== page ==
The National Energy Board (NEB) is responsible for pipelines that cross provincial and international boundaries. In 2013, federal regulations affecting pipeline damage prevention such as the National Energy Board Onshore Pipeline Regulations were amended to strengthen requirements for management systems regarding safety, pipeline integrity, security, environmental protection and emergency management.
The Pipeline Safety Act, which received royal assent on June 18, 2015, required that new regulations be in place by the Act’s entry into force on June 19, 2016. The updated National Energy Board Pipeline Damage Prevention Regulations – Authorizations and National Energy Board Pipeline Damage Prevention Regulations – Obligations of Pipeline Companies were published in June 2016 and included modernizing regulatory language, building in damage prevention best practices and clarifying safety practices. In addition, the National Energy Board Processing Plant Regulations govern the design, construction, operation and abandonment of certain facilities used for the processing, extraction or conversion of fluids, including the LPGs.
The Canada Shipping Act, 2001 deals with pollution prevention and response, including discharges of petroleum substances during marine transportation, response measures and penalties.
The Transportation of Dangerous Goods Regulations (the TDG Regulations), made under the Transportation of Dangerous Goods Act, 1992, prescribe how dangerous goods must be classified, the means of containment and safety marks that must be used as well as documentation and training requirements to increase safety during handling, offering for transport or transport. The TDG Regulations include requirements for reporting releases or anticipated releases of dangerous goods and dangerous goods that have been lost, stolen or unlawfully interfered with. The TDG Regulations also require an approved Emergency Response Assistance Plan (ERAP) before certain dangerous goods can be transported or imported.
Under the Railway Safety Act, the Railway Safety Management System Regulations, 2015 require companies to establish a safety management system for the purpose of achieving the highest level of safety in railway operations. Railway operations may include the transport of various products, including dangerous goods such as petroleum substances.
The Liquefied Petroleum Gases Bulk Storage Regulations, 2015, made under the Canada Transportation Act, set out standards for the placement of storage tanks, and additional requirements for storage equipment, inspection, safety considerations and emergency guidelines.
The Consumer Chemicals and Containers Regulations, made under the Canada Consumer Product Safety Act, contain information with regards to the labelling of pressurized containers, such as spray cans and LPG cylinder tanks. footnote11
Provincial requirements such as Alberta’s Directive 060: Upstream Petroleum Industry Flaring, Incinerating, and Venting, British Columbia’s Flaring and Venting Reduction Guideline, and Saskatchewan’s Upstream Petroleum Industry Associated Gas Conservation Directive regulate the intentional releases of petroleum gases (including the LPGs) through flaring, incinerating and venting activities at well sites, facilities and pipelines. In addition, the Canadian Association of Petroleum Producers’ Best Management Practice for Fugitive Emissions Management and the Canadian Council of Ministers of the Environment’s Environmental Code of Practice for Measurement and Control of Fugitive Volatile Organic Compound Emissions from Equipment Leaks are incorporated in some provincial facility operating permits for the control of fugitive emissions of petroleum substances.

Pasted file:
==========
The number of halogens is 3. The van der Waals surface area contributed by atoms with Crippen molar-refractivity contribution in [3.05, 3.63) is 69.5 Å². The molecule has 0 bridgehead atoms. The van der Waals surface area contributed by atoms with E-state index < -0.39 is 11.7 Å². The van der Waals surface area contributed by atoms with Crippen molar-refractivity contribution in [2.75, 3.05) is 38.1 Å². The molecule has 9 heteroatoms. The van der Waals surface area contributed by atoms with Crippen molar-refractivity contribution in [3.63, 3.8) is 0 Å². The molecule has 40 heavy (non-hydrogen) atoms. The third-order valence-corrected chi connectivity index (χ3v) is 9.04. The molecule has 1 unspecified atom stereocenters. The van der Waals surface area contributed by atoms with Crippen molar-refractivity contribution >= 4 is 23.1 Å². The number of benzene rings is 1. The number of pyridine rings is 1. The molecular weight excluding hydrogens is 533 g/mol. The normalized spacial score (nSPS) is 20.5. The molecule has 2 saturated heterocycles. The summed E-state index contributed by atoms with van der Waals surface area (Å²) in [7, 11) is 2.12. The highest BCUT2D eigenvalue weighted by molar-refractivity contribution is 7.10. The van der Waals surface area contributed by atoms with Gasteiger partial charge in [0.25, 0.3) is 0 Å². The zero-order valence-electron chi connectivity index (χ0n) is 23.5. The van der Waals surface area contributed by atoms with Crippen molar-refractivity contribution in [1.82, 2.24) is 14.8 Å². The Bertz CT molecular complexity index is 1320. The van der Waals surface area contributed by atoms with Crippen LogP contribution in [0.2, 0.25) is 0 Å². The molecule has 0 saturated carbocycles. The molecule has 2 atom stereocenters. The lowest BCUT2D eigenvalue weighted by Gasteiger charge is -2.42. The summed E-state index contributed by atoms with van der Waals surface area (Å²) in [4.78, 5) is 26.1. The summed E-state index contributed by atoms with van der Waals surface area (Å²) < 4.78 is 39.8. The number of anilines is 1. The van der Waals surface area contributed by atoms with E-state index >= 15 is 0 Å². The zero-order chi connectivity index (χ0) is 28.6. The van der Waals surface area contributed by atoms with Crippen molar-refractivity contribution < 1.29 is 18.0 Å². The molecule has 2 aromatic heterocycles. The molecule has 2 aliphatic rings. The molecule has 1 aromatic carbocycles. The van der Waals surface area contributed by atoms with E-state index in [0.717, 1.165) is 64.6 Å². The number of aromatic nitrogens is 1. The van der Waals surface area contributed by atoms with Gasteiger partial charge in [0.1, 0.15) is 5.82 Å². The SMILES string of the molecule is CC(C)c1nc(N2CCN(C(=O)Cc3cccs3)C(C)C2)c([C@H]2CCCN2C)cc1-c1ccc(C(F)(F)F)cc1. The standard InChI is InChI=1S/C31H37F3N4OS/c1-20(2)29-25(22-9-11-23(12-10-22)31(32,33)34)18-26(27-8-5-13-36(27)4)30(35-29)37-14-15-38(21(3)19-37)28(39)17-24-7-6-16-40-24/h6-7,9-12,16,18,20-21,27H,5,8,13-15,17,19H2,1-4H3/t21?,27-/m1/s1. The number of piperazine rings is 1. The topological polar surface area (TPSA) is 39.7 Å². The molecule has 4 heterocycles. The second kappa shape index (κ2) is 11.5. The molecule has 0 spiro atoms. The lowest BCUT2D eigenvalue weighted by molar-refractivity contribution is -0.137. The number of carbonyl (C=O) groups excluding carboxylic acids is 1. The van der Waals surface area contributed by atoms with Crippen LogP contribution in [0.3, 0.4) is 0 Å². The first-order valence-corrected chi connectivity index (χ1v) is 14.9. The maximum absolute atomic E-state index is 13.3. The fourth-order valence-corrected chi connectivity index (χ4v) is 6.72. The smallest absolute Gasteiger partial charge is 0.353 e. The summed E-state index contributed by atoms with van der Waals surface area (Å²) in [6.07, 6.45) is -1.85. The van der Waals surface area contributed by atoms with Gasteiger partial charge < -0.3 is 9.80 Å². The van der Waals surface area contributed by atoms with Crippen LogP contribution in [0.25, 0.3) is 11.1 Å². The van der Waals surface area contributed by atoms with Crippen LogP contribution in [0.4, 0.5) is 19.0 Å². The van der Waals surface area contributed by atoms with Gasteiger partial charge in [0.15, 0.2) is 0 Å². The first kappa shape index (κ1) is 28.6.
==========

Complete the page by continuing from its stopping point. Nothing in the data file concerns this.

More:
While the United States has not conducted an assessment of LPGs under the Toxic Substances Control Act, several regulations pertaining to limiting the emissions from refineries and natural gas processing facilities have been developed under the National Emission Standards for Hazardous Air Pollutants program of the Clean Air Act. In September 2015, the United States Environmental Protection Agency issued a final rule that will further control air emissions from petroleum refineries, including a requirement for facilities to monitor emissions around their fence lines.
In Europe, the European Chemical Agency has identified petroleum and refinery gases (including the LPGs) containing 1,3-butadiene at concentrations greater than 0.1% as carcinogens. The Directive on Industrial Emissions (Integrated Pollution Prevention and Control), which entered into force in 2013, sets out the main principles for the permitting and control of installations based on an integrated approach and the application of best available techniques. Operators of industrial installations conducting activities covered by the Directive (including refineries) are required to obtain an environmental permit from the national authority in their country.
Publication and conclusions
On February 25, 2017, the final screening assessment for the LPGs was published on the Government’s Chemical Substances website. footnote12 On April 1, 2017, the proposed Order recommending the addition of the LPGs to Schedule 1 of CEPA was published in the Canada Gazette, Part I. footnote13, footnote14
The objective of the Order Adding Toxic Substances to Schedule 1 to the Canadian Environmental Protection Act, 1999 is to enable the Government to propose risk management instruments under CEPA, should such instruments be deemed necessary to manage the human health risks associated with the LPGs.